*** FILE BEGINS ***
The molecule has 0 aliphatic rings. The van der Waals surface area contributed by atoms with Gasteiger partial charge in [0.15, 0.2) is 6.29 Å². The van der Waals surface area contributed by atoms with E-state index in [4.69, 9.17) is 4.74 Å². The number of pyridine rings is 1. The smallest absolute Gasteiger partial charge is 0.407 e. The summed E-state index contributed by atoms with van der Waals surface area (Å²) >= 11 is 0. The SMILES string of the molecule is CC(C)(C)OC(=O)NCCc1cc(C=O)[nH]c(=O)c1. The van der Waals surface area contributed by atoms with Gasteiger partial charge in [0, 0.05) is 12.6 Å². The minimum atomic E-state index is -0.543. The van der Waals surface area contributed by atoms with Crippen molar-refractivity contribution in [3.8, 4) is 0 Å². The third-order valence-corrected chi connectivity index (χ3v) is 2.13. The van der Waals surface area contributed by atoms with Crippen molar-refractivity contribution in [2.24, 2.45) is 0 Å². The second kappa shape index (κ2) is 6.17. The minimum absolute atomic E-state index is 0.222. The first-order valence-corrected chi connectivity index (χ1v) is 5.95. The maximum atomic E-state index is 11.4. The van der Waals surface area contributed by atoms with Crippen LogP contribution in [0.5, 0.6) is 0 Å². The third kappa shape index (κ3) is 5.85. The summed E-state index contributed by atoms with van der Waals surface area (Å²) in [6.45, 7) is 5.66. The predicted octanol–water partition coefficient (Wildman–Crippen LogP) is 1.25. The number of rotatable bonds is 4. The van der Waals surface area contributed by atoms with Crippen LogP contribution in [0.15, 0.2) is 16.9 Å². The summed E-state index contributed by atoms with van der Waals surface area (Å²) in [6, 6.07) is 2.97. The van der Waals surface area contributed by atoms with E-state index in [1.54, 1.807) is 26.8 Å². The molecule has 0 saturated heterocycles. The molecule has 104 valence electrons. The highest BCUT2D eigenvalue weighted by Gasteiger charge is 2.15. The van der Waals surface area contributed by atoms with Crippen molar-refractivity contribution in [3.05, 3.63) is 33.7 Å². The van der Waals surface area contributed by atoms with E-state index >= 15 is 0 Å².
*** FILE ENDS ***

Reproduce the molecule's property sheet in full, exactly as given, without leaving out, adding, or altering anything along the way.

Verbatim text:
The molecule has 0 aliphatic rings. The van der Waals surface area contributed by atoms with Gasteiger partial charge in [0.15, 0.2) is 6.29 Å². The van der Waals surface area contributed by atoms with E-state index in [4.69, 9.17) is 4.74 Å². The number of pyridine rings is 1. The smallest absolute Gasteiger partial charge is 0.407 e. The summed E-state index contributed by atoms with van der Waals surface area (Å²) >= 11 is 0. The SMILES string of the molecule is CC(C)(C)OC(=O)NCCc1cc(C=O)[nH]c(=O)c1. The van der Waals surface area contributed by atoms with Gasteiger partial charge in [0, 0.05) is 12.6 Å². The minimum atomic E-state index is -0.543. The van der Waals surface area contributed by atoms with Crippen molar-refractivity contribution in [3.8, 4) is 0 Å². The third-order valence-corrected chi connectivity index (χ3v) is 2.13. The van der Waals surface area contributed by atoms with Crippen molar-refractivity contribution in [2.24, 2.45) is 0 Å². The second kappa shape index (κ2) is 6.17. The minimum absolute atomic E-state index is 0.222. The first-order valence-corrected chi connectivity index (χ1v) is 5.95. The maximum atomic E-state index is 11.4. The van der Waals surface area contributed by atoms with Crippen LogP contribution in [0.5, 0.6) is 0 Å². The third kappa shape index (κ3) is 5.85. The summed E-state index contributed by atoms with van der Waals surface area (Å²) in [6.45, 7) is 5.66. The predicted octanol–water partition coefficient (Wildman–Crippen LogP) is 1.25. The number of rotatable bonds is 4. The van der Waals surface area contributed by atoms with Crippen LogP contribution in [0.15, 0.2) is 16.9 Å². The summed E-state index contributed by atoms with van der Waals surface area (Å²) in [6, 6.07) is 2.97. The van der Waals surface area contributed by atoms with E-state index in [1.54, 1.807) is 26.8 Å². The molecule has 0 saturated heterocycles. The molecule has 104 valence electrons. The highest BCUT2D eigenvalue weighted by Gasteiger charge is 2.15. The van der Waals surface area contributed by atoms with Crippen molar-refractivity contribution in [3.05, 3.63) is 33.7 Å². The van der Waals surface area contributed by atoms with E-state index >= 15 is 0 Å².